'I'm a lover, not a fighter' says Google to US government probes
Thursday 11 June 2009
Google doesn't believe it needs to change its ways despite three separate US government inquiries into whether some of the internet search leader's actions are thwarting competition.
"There is no reason to be upset or surprised with the scrutiny," Dana Wagner, Google's competition counsel, told reporters on Wednesday. "It comes with the territory."
With technology playing an increasingly important role in society and Google steering most of the internet's traffic, Wagner said it's understandable why the Obama administration is taking a close look at the Mountain View, California-based company.
"They wouldn't be doing their job if they weren't taking a look at all the industries people are telling them to take a look at," said Wagner, who worked at the US Justice Department for seven years before joining Google in 2007.
Wagner suggested the push to investigate Google is being propelled by "enemies" that the company has made as its search engine and other free or low-cost products siphon money away from other businesses in media and technology. Google reaped a $4.2 billion profit on revenue of nearly $22 billion last year.
Without getting into specifics of the various inquiries under way now, Wagner predicted Google would be able to amicably resolve any differences with the government.
"I am a lover, not a fighter," Wagner said. "One of the reasons we have haven't had a huge fight (with the government) is because we generally can find common ground."
Google's biggest clash with the US government so far occurred last year when the Justice Department threatened a lawsuit to block the company's proposed advertising partnership with rival Yahoo, which runs the Web's second most popular search engine.
Although Google still believes the government exaggerated the alliance's potential effect on the internet ad market, the company ultimately abandoned the Yahoo partnership.
Google also has shortened the amount of time it retains information about its users to satisfy the privacy concerns of European regulators.
Since President Barack Obama took office in January, antitrust regulators have targeted Google in three different areas.
The Justice Department is poring over a settlement of a class-action lawsuit that critics contend could give Google too much control over the electronic copies of millions of copyright-protected books that are no longer in print. Google believes the settlement would improve access to books that are mostly gathering dust at libraries across the country.
In a sign that the book inquiry is intensifying, investigators have issued formal demands for more details about the settlement. Google confirmed on Wednesday it is among the settlement participants that received the civil investigative demands, or CIDs. A federal judge is scheduled to review the settlement in October.
Justice also is looking into whether Google and other technology companies, including Yahoo and biotechnology pioneer Genentech, which is now controlled by Swiss pharmaceutical giant Roche, have colluded by agreeing not to recruit top employees from one another. CIDs also have been issued in that probe.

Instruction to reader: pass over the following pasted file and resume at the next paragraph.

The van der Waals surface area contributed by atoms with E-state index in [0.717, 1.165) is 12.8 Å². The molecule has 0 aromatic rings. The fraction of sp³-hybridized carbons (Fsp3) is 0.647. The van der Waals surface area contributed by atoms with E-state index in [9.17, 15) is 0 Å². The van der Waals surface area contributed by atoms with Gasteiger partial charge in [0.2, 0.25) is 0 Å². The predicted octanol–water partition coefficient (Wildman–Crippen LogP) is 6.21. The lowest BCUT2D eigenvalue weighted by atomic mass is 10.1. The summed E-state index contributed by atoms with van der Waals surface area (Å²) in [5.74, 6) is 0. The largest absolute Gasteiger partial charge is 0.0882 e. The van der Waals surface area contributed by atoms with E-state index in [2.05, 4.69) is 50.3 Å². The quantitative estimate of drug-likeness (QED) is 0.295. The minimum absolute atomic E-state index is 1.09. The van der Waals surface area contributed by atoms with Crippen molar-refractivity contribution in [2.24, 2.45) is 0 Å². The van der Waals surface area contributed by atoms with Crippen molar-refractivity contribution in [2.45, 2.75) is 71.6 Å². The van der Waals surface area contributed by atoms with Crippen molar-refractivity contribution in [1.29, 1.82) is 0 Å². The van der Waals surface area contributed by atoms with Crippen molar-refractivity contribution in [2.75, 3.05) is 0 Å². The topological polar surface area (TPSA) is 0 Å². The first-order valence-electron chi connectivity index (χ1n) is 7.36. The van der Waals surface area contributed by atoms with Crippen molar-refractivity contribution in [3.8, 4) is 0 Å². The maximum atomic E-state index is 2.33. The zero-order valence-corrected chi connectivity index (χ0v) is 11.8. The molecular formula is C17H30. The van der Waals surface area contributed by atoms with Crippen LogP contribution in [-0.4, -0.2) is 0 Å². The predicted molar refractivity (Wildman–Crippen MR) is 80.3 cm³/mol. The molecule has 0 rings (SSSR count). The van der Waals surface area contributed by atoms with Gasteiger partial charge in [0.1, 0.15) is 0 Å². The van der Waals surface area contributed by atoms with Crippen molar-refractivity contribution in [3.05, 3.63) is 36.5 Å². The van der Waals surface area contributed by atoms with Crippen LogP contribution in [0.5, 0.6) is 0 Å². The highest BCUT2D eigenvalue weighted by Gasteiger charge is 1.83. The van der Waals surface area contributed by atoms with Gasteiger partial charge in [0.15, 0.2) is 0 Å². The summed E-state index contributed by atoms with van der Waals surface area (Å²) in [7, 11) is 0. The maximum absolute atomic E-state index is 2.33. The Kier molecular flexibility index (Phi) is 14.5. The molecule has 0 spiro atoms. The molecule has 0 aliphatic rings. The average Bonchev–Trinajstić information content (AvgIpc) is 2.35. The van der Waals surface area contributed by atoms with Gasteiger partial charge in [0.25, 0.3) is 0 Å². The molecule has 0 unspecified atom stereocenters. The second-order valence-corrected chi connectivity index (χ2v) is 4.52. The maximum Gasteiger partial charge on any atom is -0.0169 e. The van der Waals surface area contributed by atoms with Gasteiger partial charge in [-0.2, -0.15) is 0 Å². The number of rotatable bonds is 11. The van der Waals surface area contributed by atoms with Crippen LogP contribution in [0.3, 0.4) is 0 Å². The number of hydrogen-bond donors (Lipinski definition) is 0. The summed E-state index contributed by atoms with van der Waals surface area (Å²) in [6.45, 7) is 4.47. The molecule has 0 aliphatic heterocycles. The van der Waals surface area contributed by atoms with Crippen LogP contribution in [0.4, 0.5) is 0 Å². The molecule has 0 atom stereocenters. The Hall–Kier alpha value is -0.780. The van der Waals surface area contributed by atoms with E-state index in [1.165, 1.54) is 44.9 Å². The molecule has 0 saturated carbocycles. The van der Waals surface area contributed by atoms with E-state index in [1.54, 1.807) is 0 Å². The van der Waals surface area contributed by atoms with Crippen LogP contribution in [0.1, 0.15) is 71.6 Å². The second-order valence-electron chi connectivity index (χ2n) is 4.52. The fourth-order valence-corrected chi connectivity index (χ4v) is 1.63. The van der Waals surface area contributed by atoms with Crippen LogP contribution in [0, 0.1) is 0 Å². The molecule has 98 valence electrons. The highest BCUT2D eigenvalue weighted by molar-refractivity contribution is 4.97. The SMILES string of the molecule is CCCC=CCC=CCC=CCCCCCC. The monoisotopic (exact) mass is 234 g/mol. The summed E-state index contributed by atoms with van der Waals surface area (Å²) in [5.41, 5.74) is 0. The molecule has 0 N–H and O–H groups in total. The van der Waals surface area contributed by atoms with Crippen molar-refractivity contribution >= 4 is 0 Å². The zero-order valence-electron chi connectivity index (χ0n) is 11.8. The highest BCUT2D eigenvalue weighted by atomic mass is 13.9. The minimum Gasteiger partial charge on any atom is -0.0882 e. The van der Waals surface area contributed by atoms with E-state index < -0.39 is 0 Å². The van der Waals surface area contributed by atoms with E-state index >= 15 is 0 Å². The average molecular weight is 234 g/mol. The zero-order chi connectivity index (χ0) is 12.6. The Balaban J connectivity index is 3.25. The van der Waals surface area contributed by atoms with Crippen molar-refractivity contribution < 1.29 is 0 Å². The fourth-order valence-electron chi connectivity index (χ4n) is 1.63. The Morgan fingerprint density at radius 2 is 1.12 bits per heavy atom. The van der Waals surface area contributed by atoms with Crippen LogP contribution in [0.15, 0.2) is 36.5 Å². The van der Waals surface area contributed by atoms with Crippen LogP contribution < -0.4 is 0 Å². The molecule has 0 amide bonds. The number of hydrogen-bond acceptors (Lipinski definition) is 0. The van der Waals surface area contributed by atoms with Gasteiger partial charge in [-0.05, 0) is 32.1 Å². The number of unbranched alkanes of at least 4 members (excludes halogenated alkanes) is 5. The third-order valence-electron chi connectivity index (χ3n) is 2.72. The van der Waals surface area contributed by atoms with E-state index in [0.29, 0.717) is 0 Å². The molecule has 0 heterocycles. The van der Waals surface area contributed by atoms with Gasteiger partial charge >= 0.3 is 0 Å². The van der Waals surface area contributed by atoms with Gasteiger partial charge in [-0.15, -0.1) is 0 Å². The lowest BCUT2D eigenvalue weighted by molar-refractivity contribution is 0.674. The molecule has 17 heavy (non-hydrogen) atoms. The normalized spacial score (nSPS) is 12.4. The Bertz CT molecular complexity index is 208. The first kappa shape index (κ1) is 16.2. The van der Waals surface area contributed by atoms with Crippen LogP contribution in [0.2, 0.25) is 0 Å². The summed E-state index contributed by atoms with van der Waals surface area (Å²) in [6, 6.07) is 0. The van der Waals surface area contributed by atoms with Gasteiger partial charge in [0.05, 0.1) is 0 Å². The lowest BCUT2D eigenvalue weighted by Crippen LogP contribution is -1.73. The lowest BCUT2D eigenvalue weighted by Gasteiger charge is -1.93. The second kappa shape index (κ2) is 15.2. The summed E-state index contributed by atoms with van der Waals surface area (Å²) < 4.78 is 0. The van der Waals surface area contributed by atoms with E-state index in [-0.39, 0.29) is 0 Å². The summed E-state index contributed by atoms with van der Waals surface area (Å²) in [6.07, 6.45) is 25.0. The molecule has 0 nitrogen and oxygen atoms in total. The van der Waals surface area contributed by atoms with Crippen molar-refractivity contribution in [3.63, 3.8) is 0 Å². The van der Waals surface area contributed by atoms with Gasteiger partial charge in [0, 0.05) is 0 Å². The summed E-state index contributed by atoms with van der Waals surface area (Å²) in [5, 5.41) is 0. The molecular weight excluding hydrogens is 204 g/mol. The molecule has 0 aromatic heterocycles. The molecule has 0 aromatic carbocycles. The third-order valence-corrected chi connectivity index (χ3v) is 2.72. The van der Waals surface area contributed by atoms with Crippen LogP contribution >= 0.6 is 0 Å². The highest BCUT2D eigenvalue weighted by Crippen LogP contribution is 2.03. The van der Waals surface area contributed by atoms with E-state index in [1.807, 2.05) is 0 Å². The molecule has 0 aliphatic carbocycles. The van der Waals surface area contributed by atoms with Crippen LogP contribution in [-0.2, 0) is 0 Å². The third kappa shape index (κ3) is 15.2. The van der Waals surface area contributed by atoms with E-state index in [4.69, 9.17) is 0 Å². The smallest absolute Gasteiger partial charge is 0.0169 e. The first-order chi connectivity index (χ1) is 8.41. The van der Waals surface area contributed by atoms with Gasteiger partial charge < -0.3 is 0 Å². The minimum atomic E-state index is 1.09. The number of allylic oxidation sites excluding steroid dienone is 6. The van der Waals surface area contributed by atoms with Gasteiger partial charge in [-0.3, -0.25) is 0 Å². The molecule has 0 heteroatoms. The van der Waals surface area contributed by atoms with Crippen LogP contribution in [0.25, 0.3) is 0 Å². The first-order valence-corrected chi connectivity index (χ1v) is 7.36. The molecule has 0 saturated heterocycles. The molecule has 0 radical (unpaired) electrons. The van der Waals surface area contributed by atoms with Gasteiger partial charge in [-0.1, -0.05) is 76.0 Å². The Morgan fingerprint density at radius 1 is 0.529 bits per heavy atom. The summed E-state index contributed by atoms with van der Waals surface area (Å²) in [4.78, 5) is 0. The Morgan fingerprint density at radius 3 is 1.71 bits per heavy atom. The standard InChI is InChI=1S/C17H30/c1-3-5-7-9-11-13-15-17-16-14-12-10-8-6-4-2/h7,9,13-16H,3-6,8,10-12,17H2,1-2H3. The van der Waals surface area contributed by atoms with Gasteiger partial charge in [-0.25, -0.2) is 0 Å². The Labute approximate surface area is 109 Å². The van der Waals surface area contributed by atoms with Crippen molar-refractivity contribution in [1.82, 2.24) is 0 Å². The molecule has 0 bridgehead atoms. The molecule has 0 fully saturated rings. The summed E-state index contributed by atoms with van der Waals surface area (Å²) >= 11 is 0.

And the Federal Trade Commission is looking into whether Google's common ties with computer and gadget maker Apple might discourage competition.
Eric Schmidt, Google's chief executive, and Arthur Levinson, Genentech's former CEO, are directors at both Google and Apple Google makes an operating system, called Android, that's used in mobile devices that compete with Apple's iPhone and will soon be used in inexpensive computers, called "netbooks," that could siphon sales from Apple's Mac line.
Since Stanford University graduate students Larry Page and Sergey Brin started the company in a Silicon Valley garage in 1998, Google has become synonymous with internet search, processing nearly two-thirds of all US search requests.
That has turned Google into a magnet for antitrust regulators, just as Microsoft was a decade ago given its dominance with the Windows operating system and Internet Explorer browser, said Don M. Tellock, who formerly specialized in technology regulation for New York's attorney general.
"When you have a company that is dominant in the marketplace like Google is, that is going to garner a lot of attention," Tellock said. "Whether that will lead to prosecution is another question."
Wagner said he thinks Microsoft demands more antitrust attention than Google because Windows still affects more people's interactions with computers than any search engine. But he understands why Google is getting more attention now, calling Microsoft "yesterday's news." He also said many people have "Microsoft fatigue."
Meanwhile, Microsoft is hoping Web surfers are tired of using Google's search engine. The Redmond, Washington-based software maker is reportedly spending $100 million to promote Bing, a Google challenger that Microsoft calls a "decision engine." Google cites Bing as evidence of the challenges it faces in search.
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